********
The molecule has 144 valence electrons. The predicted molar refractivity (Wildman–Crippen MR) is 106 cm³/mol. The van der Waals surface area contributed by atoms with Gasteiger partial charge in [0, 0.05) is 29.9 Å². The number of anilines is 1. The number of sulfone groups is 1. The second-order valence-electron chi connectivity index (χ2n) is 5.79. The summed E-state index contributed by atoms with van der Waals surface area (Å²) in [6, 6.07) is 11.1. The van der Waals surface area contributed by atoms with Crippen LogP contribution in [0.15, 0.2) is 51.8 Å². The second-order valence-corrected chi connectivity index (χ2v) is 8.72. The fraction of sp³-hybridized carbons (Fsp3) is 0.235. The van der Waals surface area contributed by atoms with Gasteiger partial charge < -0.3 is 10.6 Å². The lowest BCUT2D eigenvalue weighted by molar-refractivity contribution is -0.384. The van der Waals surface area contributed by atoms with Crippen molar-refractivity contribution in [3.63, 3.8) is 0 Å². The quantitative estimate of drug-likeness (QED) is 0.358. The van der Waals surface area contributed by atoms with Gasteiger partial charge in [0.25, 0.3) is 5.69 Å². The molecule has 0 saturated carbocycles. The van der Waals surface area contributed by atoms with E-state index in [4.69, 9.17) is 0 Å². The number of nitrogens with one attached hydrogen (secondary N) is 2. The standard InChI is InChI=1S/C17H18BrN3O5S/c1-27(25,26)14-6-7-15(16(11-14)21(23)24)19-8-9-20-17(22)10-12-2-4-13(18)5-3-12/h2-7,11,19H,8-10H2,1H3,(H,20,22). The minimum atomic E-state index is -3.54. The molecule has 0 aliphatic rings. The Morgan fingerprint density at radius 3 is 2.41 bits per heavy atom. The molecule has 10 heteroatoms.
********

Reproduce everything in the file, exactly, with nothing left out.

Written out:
The molecule has 144 valence electrons. The predicted molar refractivity (Wildman–Crippen MR) is 106 cm³/mol. The van der Waals surface area contributed by atoms with Gasteiger partial charge in [0, 0.05) is 29.9 Å². The number of anilines is 1. The number of sulfone groups is 1. The second-order valence-electron chi connectivity index (χ2n) is 5.79. The summed E-state index contributed by atoms with van der Waals surface area (Å²) in [6, 6.07) is 11.1. The van der Waals surface area contributed by atoms with Crippen LogP contribution in [0.15, 0.2) is 51.8 Å². The second-order valence-corrected chi connectivity index (χ2v) is 8.72. The fraction of sp³-hybridized carbons (Fsp3) is 0.235. The van der Waals surface area contributed by atoms with Gasteiger partial charge < -0.3 is 10.6 Å². The lowest BCUT2D eigenvalue weighted by molar-refractivity contribution is -0.384. The van der Waals surface area contributed by atoms with Crippen molar-refractivity contribution in [3.63, 3.8) is 0 Å². The quantitative estimate of drug-likeness (QED) is 0.358. The van der Waals surface area contributed by atoms with Gasteiger partial charge in [0.25, 0.3) is 5.69 Å². The molecule has 0 saturated carbocycles. The van der Waals surface area contributed by atoms with E-state index in [4.69, 9.17) is 0 Å². The number of nitrogens with one attached hydrogen (secondary N) is 2. The standard InChI is InChI=1S/C17H18BrN3O5S/c1-27(25,26)14-6-7-15(16(11-14)21(23)24)19-8-9-20-17(22)10-12-2-4-13(18)5-3-12/h2-7,11,19H,8-10H2,1H3,(H,20,22). The minimum atomic E-state index is -3.54. The molecule has 0 aliphatic rings. The Morgan fingerprint density at radius 3 is 2.41 bits per heavy atom. The molecule has 10 heteroatoms.